Here's hoping the Black Cat will continue purring for a long time to come!

    I've had stories in two issues — the first one and the recent all-PI issue — and my experience working with John and Carla and then John and Michael has been very positive. Keep up the fine work! And John, you just keep on keeping on, my friend. I wake up every morning thinking I wonder how many new Floyd stories will be published today?...

    1. Fifty-plus years!! Josh, you have been writing exactly twice as long as I have. I bow to you, o wise one. And I think that's remarkable about the longevity of EQ and AH. I never had a chance to submit anything to those other magazines, but I've read some old issues, and I loved 'em--especially Mike Shayne's MM. I too hope BC stays around a long time.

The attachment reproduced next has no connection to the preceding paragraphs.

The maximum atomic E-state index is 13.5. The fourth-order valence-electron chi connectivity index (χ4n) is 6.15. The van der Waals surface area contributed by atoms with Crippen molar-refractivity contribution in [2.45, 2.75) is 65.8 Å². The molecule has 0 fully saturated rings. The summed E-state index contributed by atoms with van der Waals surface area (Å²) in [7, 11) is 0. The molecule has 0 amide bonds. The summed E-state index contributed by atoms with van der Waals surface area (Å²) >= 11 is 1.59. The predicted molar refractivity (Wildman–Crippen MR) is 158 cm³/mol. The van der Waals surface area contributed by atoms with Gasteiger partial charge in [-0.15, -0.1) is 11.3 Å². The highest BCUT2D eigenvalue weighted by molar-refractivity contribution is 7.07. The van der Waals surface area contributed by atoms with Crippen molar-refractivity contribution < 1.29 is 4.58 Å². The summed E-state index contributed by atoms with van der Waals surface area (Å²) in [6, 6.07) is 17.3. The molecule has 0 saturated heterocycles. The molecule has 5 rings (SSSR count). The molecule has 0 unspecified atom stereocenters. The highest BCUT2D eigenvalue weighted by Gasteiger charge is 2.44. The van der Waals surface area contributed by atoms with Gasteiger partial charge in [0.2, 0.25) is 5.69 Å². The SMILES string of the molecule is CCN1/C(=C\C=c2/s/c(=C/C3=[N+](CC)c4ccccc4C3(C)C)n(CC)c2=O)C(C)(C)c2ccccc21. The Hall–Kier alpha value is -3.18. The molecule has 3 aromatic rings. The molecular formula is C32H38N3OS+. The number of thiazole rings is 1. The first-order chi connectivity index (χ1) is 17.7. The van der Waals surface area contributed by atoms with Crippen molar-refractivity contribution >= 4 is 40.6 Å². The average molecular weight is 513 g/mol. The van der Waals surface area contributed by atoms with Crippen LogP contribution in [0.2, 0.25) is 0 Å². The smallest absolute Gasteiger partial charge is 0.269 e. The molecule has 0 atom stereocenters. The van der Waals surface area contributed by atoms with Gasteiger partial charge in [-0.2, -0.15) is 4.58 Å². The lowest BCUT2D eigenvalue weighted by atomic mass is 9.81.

I enjoyed your story in Issue #1, but--as I said before--I've not yet read the stories in the Special PI Issue. I'm looking forward to that. And, yes, all the BCMM staff has been wonderful. As for my publications, those streaks come and go. I've been especially fortunate lately. You take care, and keep in touch!

  5. I've had one story in BCMM, but that may be my fault, because I haven't submitted to them in a while - I missed the submission window at least once. But it is a great market, and a great magazine.

    1. That was a fine story, Eve--about the sorority house. I remember it also had a LOT of dialogue, and a good story with plenty of good dialogue is always fun. Hey, I'm pleased to have been alongside you in one of the Tables of Content.

      I too missed one of the submission windows, I think. It's hard to keep up, even with the small number of mystery markets out there.

      Thanks for the thoughts!